Tricksters defy duality: they are both light and dark, heroic and villainous, foolish and wise, benign and malicious. At the same time, they’re lovable; they’re also hateful. At the same time, they’re friendly; they’re also fearsome. If you feel drawn to, or repulsed by, the archetypal Trickster. This is a clear sign that you need to explore the hidden parts of your nature more. Mythology portrays Tricksters as jokers, pranksters, clowns, rule-breakers, alchemists, magicians, truth-tellers, and wise-fools. In psychology, Tricksters are the mischievous archetypes of the collective unconscious that shatter old paradigms. And gleefully poke sticks at our sanctimonious beliefs and stiff pretensions.
Nowadays, archetypal Trickster still appears in our cultural myths and dialogues. Tricksters continue to incarnate as characters such as Puck (A Midsummer Night’s Dream), Beetlejuice (Tim Burton classic). Also, The Mask, Cheshire Cat (Alice in Wonderland), the Mad Hatter, Jack Sparrow, The Joker (from Batman), and Rumplestiltskin. In our own lives, we represent Tricksters by the class clowns, the anarchists, the comedians, and the rule-breaking harlequins. That defy all worldly decrees and decorum.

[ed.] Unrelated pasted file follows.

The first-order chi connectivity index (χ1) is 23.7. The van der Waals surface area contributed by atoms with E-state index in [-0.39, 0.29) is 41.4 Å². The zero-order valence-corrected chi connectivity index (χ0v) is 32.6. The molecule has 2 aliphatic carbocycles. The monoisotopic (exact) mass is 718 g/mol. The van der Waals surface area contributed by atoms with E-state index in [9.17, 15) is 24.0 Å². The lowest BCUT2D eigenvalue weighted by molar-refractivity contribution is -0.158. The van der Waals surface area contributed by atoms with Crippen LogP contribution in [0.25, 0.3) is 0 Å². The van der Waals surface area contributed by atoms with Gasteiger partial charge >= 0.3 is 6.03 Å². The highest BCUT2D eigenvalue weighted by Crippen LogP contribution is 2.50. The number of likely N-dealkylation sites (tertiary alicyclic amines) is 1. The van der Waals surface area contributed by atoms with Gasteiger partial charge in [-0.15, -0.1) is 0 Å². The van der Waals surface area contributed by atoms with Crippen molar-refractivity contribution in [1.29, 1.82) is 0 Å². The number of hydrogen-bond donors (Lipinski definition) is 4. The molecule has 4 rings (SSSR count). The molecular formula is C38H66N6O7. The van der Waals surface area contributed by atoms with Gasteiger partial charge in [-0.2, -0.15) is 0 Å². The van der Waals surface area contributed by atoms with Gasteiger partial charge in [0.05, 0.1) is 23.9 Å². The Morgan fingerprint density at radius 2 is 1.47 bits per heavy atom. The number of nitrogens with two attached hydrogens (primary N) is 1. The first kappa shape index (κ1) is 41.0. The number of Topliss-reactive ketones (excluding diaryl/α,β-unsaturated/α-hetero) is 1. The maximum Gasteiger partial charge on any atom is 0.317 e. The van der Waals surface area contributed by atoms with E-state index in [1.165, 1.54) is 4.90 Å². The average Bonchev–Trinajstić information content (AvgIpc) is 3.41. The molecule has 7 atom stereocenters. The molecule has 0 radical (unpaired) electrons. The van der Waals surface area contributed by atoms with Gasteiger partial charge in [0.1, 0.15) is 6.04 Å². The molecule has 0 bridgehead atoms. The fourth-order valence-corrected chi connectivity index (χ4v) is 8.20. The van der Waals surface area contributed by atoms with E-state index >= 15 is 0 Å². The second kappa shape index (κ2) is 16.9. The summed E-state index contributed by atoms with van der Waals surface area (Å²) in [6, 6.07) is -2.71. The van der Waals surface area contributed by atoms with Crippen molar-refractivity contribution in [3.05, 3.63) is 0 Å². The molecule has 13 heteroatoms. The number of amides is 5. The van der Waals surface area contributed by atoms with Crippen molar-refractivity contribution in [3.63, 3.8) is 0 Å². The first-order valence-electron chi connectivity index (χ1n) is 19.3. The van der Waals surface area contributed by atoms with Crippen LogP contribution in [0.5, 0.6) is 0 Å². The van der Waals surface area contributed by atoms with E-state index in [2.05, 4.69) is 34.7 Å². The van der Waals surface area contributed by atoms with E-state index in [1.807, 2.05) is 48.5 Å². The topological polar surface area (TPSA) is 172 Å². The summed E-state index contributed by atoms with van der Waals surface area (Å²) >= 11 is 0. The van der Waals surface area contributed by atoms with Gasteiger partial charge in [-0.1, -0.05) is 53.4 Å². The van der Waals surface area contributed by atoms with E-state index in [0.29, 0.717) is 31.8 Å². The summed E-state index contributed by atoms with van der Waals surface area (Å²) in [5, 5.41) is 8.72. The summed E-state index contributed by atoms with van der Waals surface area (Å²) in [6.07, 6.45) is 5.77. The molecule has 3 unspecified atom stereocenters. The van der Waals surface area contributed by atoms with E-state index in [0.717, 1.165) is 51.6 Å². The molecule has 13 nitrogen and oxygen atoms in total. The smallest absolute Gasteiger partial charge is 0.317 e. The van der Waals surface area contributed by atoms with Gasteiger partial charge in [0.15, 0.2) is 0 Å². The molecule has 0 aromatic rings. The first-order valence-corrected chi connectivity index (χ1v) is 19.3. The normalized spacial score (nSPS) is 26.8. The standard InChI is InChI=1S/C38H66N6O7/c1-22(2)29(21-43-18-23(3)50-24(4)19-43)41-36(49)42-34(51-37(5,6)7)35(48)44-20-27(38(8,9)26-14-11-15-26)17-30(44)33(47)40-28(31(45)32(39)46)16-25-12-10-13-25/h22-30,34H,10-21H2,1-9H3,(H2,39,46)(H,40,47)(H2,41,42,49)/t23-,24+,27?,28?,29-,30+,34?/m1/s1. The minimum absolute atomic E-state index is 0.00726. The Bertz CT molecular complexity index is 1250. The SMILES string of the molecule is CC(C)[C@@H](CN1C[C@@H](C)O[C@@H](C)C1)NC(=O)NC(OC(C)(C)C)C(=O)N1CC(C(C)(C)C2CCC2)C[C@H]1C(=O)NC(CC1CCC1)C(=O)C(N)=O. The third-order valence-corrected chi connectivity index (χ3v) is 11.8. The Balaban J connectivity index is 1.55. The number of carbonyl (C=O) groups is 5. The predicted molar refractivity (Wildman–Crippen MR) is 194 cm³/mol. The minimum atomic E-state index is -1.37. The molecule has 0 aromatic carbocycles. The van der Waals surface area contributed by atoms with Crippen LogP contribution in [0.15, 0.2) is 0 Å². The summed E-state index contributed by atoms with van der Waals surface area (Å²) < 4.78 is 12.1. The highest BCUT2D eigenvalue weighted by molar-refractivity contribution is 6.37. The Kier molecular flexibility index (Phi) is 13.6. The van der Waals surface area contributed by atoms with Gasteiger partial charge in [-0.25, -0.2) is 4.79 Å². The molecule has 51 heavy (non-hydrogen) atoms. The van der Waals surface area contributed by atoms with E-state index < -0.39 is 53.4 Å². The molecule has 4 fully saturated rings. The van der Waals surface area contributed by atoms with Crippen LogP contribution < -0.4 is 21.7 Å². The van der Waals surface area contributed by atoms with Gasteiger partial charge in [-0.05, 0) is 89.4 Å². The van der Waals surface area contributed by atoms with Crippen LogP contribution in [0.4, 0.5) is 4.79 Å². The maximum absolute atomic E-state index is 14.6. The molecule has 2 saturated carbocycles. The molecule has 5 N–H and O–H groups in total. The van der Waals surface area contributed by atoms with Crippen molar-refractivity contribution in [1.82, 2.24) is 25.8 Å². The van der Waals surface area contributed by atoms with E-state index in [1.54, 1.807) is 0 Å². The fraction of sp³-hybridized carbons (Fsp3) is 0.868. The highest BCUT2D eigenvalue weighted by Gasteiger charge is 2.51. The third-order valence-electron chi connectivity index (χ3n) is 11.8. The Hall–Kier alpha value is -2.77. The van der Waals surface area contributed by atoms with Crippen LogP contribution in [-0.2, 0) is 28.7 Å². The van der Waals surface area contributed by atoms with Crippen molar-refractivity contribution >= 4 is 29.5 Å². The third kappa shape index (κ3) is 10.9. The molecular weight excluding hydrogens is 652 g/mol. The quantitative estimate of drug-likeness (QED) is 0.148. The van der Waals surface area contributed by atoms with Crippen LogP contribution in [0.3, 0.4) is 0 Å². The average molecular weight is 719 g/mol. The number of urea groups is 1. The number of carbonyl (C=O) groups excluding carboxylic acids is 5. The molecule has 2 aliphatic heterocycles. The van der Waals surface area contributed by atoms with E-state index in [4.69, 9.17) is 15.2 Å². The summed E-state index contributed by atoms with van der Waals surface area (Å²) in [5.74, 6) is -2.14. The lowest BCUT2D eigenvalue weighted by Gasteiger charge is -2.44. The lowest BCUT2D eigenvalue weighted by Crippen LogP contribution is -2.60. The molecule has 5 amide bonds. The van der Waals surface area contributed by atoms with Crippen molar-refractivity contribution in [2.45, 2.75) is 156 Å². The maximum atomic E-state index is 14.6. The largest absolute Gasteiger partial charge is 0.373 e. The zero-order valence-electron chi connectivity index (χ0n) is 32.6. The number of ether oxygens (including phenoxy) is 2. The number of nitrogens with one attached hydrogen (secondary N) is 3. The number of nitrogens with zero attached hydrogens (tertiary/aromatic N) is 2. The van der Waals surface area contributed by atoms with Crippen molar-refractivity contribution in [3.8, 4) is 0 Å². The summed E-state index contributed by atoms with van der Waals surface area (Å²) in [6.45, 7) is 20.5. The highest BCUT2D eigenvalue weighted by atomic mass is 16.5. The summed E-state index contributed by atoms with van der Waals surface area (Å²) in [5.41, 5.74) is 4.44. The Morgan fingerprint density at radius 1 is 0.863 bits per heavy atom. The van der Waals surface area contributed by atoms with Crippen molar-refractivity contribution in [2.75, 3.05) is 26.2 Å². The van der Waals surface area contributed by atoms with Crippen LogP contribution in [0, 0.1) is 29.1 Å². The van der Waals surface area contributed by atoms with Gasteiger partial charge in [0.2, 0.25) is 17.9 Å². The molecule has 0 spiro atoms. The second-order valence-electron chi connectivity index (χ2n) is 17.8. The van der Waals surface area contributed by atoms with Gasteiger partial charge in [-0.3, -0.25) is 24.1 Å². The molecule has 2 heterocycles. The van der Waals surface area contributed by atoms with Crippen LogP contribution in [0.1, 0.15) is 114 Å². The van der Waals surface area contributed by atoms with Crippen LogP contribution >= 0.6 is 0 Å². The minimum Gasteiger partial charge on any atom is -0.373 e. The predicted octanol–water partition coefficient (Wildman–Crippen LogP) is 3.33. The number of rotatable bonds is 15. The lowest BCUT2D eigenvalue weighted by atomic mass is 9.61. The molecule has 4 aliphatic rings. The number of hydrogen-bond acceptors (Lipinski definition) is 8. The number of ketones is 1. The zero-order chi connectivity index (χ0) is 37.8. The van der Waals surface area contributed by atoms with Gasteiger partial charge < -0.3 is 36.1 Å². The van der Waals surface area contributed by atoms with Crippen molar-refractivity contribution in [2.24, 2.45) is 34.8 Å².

In a sense, Tricksters are the ultimate pot-stirrers and “trolls” of life. As destroyers of duality, archetypal Trickster archetypes expose illusions, challenge worldly rules, and celebrate holy madness. For every likable trait within them, there is an equally disturbing trait. For every form of provocation, there is a hidden lesson.
Archetypal Trickster and Their Crazy Wisdom
My first ever Shamanic encounter in the spirit world was with an archetypal Trickster. Tricksters, like any archetype in life, are powerful spirit guides and facilitators of conscious expansion.
As you focus on the ever-changing nature of his face. I was guided more profoundly and deeper into my inner Underworld, my own hidden Shadow. Since then, Pan has remained my primary spirit guide. Reminding me of the importance of embracing my inner archetypal Trickster and multi-faceted nature.
Archetypal Trickster isn’t just limited to Ancient Greek mythology, however. They entertain a place in almost every civilization known to man. Tricksters are both man and anthropomorphized animals, half-man-half-beast, worldly and spiritual, god and goddess. They bring with them the gifts of illumination, playfulness, revelation, truth, and balance.
11 most common Archetypal Trickster:
- Loki: The trickster deity breaks the gods’ rules or nature, sometimes maliciously (for example, Loki) but usually with positive effects. Often, rule-breaking takes the form of tricks or thievery.
- Anansi: In African folklore, he was the sneaky, sly, but ultimately benign spider god of mayhem
- Kitsune: In Japanese mythology, these are trickster-spirits that often appear as intelligent and mischievous foxes
- Eshu: In the Nigerian tale, he is the sneaky god of uncertainty and change.
- Krishna: Hindu god portrayed as seductive, entertaining Supreme Being.
- Saci: Brazilian folklore portrays him as a one-legged malevolent prankster dwarf.
- Hermes: In Greek myth, he was the cunning and thieving messenger of the gods.
- Coyote: As seen in Native American mythology